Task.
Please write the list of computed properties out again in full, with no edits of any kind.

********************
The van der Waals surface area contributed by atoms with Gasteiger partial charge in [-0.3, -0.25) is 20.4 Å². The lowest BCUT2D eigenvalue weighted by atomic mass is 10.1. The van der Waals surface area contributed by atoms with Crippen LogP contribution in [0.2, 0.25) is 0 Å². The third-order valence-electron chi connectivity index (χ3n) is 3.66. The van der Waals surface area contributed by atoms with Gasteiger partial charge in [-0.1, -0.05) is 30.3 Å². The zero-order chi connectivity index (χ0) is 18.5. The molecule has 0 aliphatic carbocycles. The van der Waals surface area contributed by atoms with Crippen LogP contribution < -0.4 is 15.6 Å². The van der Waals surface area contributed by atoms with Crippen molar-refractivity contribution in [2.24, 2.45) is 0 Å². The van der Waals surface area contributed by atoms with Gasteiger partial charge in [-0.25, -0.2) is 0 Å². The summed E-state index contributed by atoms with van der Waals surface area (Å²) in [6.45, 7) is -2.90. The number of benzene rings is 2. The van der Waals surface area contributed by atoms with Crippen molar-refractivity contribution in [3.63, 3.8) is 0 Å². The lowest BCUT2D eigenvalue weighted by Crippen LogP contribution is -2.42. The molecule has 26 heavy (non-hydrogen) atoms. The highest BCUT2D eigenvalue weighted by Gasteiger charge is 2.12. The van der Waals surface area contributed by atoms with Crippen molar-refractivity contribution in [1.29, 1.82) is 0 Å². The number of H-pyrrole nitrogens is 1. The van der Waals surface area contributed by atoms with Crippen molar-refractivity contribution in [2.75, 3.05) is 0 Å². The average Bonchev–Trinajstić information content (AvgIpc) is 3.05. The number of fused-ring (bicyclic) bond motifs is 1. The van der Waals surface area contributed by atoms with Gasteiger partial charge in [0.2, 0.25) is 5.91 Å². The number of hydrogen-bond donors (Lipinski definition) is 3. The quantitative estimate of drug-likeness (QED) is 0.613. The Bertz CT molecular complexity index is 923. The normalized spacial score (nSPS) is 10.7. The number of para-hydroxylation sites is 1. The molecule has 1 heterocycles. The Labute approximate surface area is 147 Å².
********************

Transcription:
The van der Waals surface area contributed by atoms with Gasteiger partial charge in [-0.3, -0.25) is 20.4 Å². The lowest BCUT2D eigenvalue weighted by atomic mass is 10.1. The van der Waals surface area contributed by atoms with Crippen LogP contribution in [0.2, 0.25) is 0 Å². The third-order valence-electron chi connectivity index (χ3n) is 3.66. The van der Waals surface area contributed by atoms with Gasteiger partial charge in [-0.1, -0.05) is 30.3 Å². The zero-order chi connectivity index (χ0) is 18.5. The molecule has 0 aliphatic carbocycles. The van der Waals surface area contributed by atoms with Crippen LogP contribution < -0.4 is 15.6 Å². The van der Waals surface area contributed by atoms with Crippen molar-refractivity contribution in [2.24, 2.45) is 0 Å². The van der Waals surface area contributed by atoms with Gasteiger partial charge in [-0.25, -0.2) is 0 Å². The summed E-state index contributed by atoms with van der Waals surface area (Å²) in [6.45, 7) is -2.90. The number of benzene rings is 2. The van der Waals surface area contributed by atoms with Crippen molar-refractivity contribution in [3.63, 3.8) is 0 Å². The lowest BCUT2D eigenvalue weighted by Crippen LogP contribution is -2.42. The molecule has 26 heavy (non-hydrogen) atoms. The highest BCUT2D eigenvalue weighted by Gasteiger charge is 2.12. The van der Waals surface area contributed by atoms with Crippen molar-refractivity contribution in [1.29, 1.82) is 0 Å². The number of H-pyrrole nitrogens is 1. The van der Waals surface area contributed by atoms with Crippen molar-refractivity contribution in [2.75, 3.05) is 0 Å². The average Bonchev–Trinajstić information content (AvgIpc) is 3.05. The number of fused-ring (bicyclic) bond motifs is 1. The van der Waals surface area contributed by atoms with Gasteiger partial charge in [0.2, 0.25) is 5.91 Å². The number of hydrogen-bond donors (Lipinski definition) is 3. The quantitative estimate of drug-likeness (QED) is 0.613. The Bertz CT molecular complexity index is 923. The normalized spacial score (nSPS) is 10.7. The number of para-hydroxylation sites is 1. The molecule has 1 heterocycles. The Labute approximate surface area is 147 Å².